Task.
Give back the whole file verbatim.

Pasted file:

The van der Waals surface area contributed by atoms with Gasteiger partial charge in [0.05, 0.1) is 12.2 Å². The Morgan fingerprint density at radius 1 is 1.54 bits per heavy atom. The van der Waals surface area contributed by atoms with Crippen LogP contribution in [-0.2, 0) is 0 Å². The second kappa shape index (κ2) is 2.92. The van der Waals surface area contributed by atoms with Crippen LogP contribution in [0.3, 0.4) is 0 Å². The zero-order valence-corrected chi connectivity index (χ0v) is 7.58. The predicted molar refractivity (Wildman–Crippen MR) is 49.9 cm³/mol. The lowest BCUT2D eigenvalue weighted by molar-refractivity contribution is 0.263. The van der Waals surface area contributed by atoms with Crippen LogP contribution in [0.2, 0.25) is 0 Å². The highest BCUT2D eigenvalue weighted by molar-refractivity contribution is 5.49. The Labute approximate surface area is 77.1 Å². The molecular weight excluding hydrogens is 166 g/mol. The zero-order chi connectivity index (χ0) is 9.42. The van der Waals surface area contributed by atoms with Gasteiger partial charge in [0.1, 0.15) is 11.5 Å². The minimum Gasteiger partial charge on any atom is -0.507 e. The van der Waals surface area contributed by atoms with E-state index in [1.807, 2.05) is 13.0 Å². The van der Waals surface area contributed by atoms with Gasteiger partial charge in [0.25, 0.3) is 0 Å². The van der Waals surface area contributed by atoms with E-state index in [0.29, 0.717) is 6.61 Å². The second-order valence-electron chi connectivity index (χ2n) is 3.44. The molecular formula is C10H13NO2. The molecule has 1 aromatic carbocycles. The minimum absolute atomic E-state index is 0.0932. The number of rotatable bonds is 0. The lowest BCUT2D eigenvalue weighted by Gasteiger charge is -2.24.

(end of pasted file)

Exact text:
The van der Waals surface area contributed by atoms with Gasteiger partial charge in [0.05, 0.1) is 12.2 Å². The Morgan fingerprint density at radius 1 is 1.54 bits per heavy atom. The van der Waals surface area contributed by atoms with Crippen LogP contribution in [-0.2, 0) is 0 Å². The second kappa shape index (κ2) is 2.92. The van der Waals surface area contributed by atoms with Crippen LogP contribution in [0.3, 0.4) is 0 Å². The zero-order valence-corrected chi connectivity index (χ0v) is 7.58. The predicted molar refractivity (Wildman–Crippen MR) is 49.9 cm³/mol. The lowest BCUT2D eigenvalue weighted by molar-refractivity contribution is 0.263. The van der Waals surface area contributed by atoms with Crippen LogP contribution in [0.2, 0.25) is 0 Å². The highest BCUT2D eigenvalue weighted by molar-refractivity contribution is 5.49. The Labute approximate surface area is 77.1 Å². The molecular weight excluding hydrogens is 166 g/mol. The zero-order chi connectivity index (χ0) is 9.42. The van der Waals surface area contributed by atoms with Gasteiger partial charge in [0.1, 0.15) is 11.5 Å². The minimum Gasteiger partial charge on any atom is -0.507 e. The van der Waals surface area contributed by atoms with E-state index in [1.807, 2.05) is 13.0 Å². The van der Waals surface area contributed by atoms with Gasteiger partial charge in [0.25, 0.3) is 0 Å². The van der Waals surface area contributed by atoms with E-state index in [0.29, 0.717) is 6.61 Å². The second-order valence-electron chi connectivity index (χ2n) is 3.44. The molecular formula is C10H13NO2. The molecule has 1 aromatic carbocycles. The minimum absolute atomic E-state index is 0.0932. The number of rotatable bonds is 0. The lowest BCUT2D eigenvalue weighted by Gasteiger charge is -2.24.